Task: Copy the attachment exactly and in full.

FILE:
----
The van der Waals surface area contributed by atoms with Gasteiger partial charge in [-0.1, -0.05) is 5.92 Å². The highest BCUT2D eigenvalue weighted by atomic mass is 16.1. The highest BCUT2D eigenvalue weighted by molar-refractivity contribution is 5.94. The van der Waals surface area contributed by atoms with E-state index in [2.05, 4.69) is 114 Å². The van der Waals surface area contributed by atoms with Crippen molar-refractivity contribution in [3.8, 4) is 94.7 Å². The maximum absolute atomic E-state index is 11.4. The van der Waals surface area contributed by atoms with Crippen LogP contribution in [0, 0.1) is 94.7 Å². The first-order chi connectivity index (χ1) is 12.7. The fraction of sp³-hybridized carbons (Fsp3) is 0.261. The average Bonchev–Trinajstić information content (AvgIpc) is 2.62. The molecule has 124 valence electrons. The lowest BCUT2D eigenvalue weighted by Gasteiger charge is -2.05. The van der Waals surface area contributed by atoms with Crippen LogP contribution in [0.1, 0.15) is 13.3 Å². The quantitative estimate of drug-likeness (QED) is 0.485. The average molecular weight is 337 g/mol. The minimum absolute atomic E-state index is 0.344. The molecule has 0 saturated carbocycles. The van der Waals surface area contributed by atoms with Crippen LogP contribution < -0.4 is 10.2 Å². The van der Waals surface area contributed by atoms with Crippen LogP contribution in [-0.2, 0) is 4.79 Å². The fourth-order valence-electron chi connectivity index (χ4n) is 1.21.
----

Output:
The van der Waals surface area contributed by atoms with Gasteiger partial charge in [-0.1, -0.05) is 5.92 Å². The highest BCUT2D eigenvalue weighted by atomic mass is 16.1. The highest BCUT2D eigenvalue weighted by molar-refractivity contribution is 5.94. The van der Waals surface area contributed by atoms with E-state index in [2.05, 4.69) is 114 Å². The van der Waals surface area contributed by atoms with Crippen molar-refractivity contribution in [3.8, 4) is 94.7 Å². The maximum absolute atomic E-state index is 11.4. The van der Waals surface area contributed by atoms with Crippen LogP contribution in [0, 0.1) is 94.7 Å². The first-order chi connectivity index (χ1) is 12.7. The fraction of sp³-hybridized carbons (Fsp3) is 0.261. The average Bonchev–Trinajstić information content (AvgIpc) is 2.62. The molecule has 124 valence electrons. The lowest BCUT2D eigenvalue weighted by Gasteiger charge is -2.05. The van der Waals surface area contributed by atoms with Crippen LogP contribution in [0.1, 0.15) is 13.3 Å². The quantitative estimate of drug-likeness (QED) is 0.485. The average molecular weight is 337 g/mol. The minimum absolute atomic E-state index is 0.344. The molecule has 0 saturated carbocycles. The van der Waals surface area contributed by atoms with Crippen LogP contribution < -0.4 is 10.2 Å². The van der Waals surface area contributed by atoms with Crippen LogP contribution in [-0.2, 0) is 4.79 Å². The fourth-order valence-electron chi connectivity index (χ4n) is 1.21.